Trueman told Citizen how traffickers are leveraging the online consumer’s money to fund their operation. “There are websites which offer sexual acts with a girl via remote camera. Using your credit card, you ‘hire’ her to engage in various degrading sex acts while you watch. Technically speaking, that’s prostitution — sex acts for money. Many of these prostitutes are trafficked women.” He adds, “Once you pay for that sex act, that act is recorded and kept on the website for others to ‘rent.’ In other words, the viewer actually pays the production costs of pornography. That’s how the porn criminals have figured this out.”
Dr. Donna M. Hughes, professor of women’s studies at the University of Rhode Island, estimates from her research that at least a third of women in prostitution have been involved in the making of pornography and that patrons of prostitution are twice as likely to be porn users.
“The categories we have for things like pornography, stripping, prostitution — we tend to think of them as really separate categories,” she said. “But if you’re actually in the sex industry, they’re quite seamless. There are so many variations that I think our old categories are rather obsolete.”
Even if human trafficking didn’t play such a big role in the porn and sex industries, Lisa Thompson, liaison for the Abolition of Sexual Trafficking at the Salvation Army, points out the toxic side of porn for the user: “Pornography robs people from the ability to have an intimate, loving and committed relationship with their spouse where they can explore their sexuality within the safety of an exclusive union, because it programs the mind with debase, degrading, brutal and violent ideas about what human sexuality ought to look like.”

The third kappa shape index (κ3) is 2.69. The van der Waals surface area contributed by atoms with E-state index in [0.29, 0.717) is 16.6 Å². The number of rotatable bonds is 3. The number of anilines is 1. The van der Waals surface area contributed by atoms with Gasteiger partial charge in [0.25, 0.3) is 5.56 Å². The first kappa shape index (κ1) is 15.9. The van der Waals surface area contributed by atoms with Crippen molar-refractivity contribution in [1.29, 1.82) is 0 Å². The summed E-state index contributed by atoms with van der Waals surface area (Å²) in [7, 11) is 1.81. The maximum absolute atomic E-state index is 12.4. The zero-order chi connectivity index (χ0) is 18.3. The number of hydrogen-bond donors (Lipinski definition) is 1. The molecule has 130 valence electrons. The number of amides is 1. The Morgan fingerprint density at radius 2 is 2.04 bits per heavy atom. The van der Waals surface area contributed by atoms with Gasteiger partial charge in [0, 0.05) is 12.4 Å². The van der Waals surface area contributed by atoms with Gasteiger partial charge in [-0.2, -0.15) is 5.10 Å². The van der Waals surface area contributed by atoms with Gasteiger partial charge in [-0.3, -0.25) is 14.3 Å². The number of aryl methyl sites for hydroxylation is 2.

Because pornography is harmful on virtually every level, Morality in Media has been working for decades to get the federal laws on illegal, hard-core pornography enforced. They’ve also worked aggressively behind the scenes with hotel chains like Marriott to stop carrying in-room, pay-per-view hard-core pornography.
Marriott recently announced, “As we transition to this new platform, adult content will be off the menu for virtually all of our newly built hotels. Over the next few years, this will be the policy across our system.” Pat Trueman told Citizen that the porn industry has expanded so rapidly that now pay-for-view pornography in hotels is passé, declining in revenue “because people can view the same — and far worse — pornographic material on their laptop or smartphone.”
Likewise, Phil Burress, President of Citizens for Community Values, said, “Marriott did the right thing for the wrong reasons.” He believes Marriott is attempting to generate some good will with customers with this move, when in reality the pay-per-view porn service is an outdated business model.
By contrast, 12 years ago when in-room porn was highly profitable, Texas billionaire Robert Rowling, a Christian, made the move to pull all pornographic movies from his Omni hotel chain. His decision was made on moral, not financial, grounds. “I wondered what in the world we were doing as a company giving this kind of option to anybody, particularly young kids,” Rowling told Citizen. “It just isn’t the right thing to do for us, or really, for anybody.” l
Bob DeMoss is a New York Times bestselling collaborator, co-author of Finding Home and founder of PluggedIn. His latest book is The Devil in Pew #7.